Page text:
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Bicycle's self-titled CD

"Bicycle" CD has creative sampling, style that borrows from Beck
By Brian Conant

Didja hear the one about the biker, the ex-president and Jesus?

Maybe not, just yet, but very soon you will as Capricorn Records readies the eponymous debut album from Bicycle, a scattered mish-mash of pop culture and road-ready pop tunes geared for heavy rotation and alt-radio success.

"Bicycle" is primarily the work of Kurt Liebert, a New York native, former pharmaceutical employee and motorcycle enthusiast (he's the biker) with a voice that at times is so sugary that images of Matthew Sweet will dance through your head.

Drawing heavily from all things folk, rock and hiphop, Liebert makes his debut a swerving collage that pays as much tribute to eight-tracks and sample machines as it does to the endless, dusty road he so often relies on for the basis of his whimsical lyrics.

The road warrior/musician is wise enough to garner help from those who have weathered the road ahead of him, and few have as many road scars as ex-Presidents of the United States of America frontman Chris Ballew, who produces (and sings some back-up on) a healthy portion of the album's 14 tracks.

The most obvious comparison that sticks its thumb out as Liebert navigates the road to pop stardom is that the biker may merely be tailgating the true post-modern genre twisting virtuoso Beck -- and the complaint is not without merit.

The seventh track on the album, "Bionic," begins with Liebert, in monotone, spewing a confusing array of jagged observations ala Beck's "Loser" (my favorite lyric: "Avocado girl with the cigarette pack/Rutabaga head/with his hair gelled back/and the baby in the butter") which culminates against a guitar-induced chorus of "I'm a poet poser prophet priest," and might as well tack on "I'm a loser baby, so why don't you kill me?"

Yet Liebert is not the first, nor will he be the last, to take the path Beck hath taken, and for what it's worth his journey is more than a standard trip down memory lane.

Listening to "Bicycle" is a lot like witnessing a head-on collision of musical proportion -- and yet there are relatively few victims.

The opener, "68" (and ode the biker wrote to Highway 68), combines a super-catchy hook with plenty of guitar and voice distortion, a salsa-flavored acoustic interlude, some scratchy-scratch from the turntable for good measure, and a chorus that's unintelligible if not for the liner notes (which indicate that Liebert has seen fit to remove a letter or two from the phrase "Climbs eternally toward the sun" in order to make it fit).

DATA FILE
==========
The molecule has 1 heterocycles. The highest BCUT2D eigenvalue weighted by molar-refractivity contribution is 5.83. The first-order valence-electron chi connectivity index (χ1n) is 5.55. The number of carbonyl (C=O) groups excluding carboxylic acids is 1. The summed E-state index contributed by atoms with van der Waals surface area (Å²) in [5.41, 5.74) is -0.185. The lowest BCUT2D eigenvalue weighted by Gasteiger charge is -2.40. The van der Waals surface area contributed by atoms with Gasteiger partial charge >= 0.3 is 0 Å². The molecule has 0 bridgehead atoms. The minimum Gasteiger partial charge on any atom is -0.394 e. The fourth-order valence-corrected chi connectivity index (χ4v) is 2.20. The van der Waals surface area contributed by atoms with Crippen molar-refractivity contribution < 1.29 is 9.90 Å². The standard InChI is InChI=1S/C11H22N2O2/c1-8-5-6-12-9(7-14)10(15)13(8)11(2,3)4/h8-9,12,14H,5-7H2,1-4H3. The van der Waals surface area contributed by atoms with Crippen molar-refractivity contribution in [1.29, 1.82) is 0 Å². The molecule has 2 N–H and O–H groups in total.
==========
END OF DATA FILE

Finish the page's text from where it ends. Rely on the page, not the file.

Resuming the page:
On the very next offering, "Daisydunes.com" (which is, incidentally, the band's Web address), Liebert is able to collide the bass line from Tom Cochrane's infamous road anthem "Life is a Highway" (which of course, was first the bass line for The Grateful Dead's "Friend of the Devil," with much less speed) with samples of a thunderstorm, a dog barking, yet more scratchy-scratch, and another breathless listing of pop phenomena.

Much like Beck and Ballew, Liebert keeps control of this wayward vehicle by balancing the flippant nature of his lyrics with pop sensibility -- and vice versa. Just as Liebert hacks at the words in "68" to keep the song's fizz intact, his chords drifts amicably in "That Cat" so he can meander at will as this bizarre exercise in stream of consciousness lyricism unfolds.

Of course there are a few more conventional confections to be found here. Of the three or four standard poppers, the undeniably Smiths flavored "All of Her Chords" is a bit too paint-by-the-numbers and "Electrolux" sounds so much like a Presidents of the USA song Ballew (who is very predominant in the backups) might as well have just taken the lead.

The punch-line comes in the form of the album's most eclectic head-on, "Oh Jesus, I'm Dying," where a story line involving Oprah, Geraldo, Godzilla, Uma Thurman and the ambiguously identified "Dave," develops amid the backdrop of Liebert's ukulele and dramatic interpretation, happen upon difficult times at a rave.

We may not exactly "get it," nor did it seem we were supposed to, but in this quirky and enthralling musical journey, Liebert proves he is no joke, and more often than not, the rubber does meet the road.


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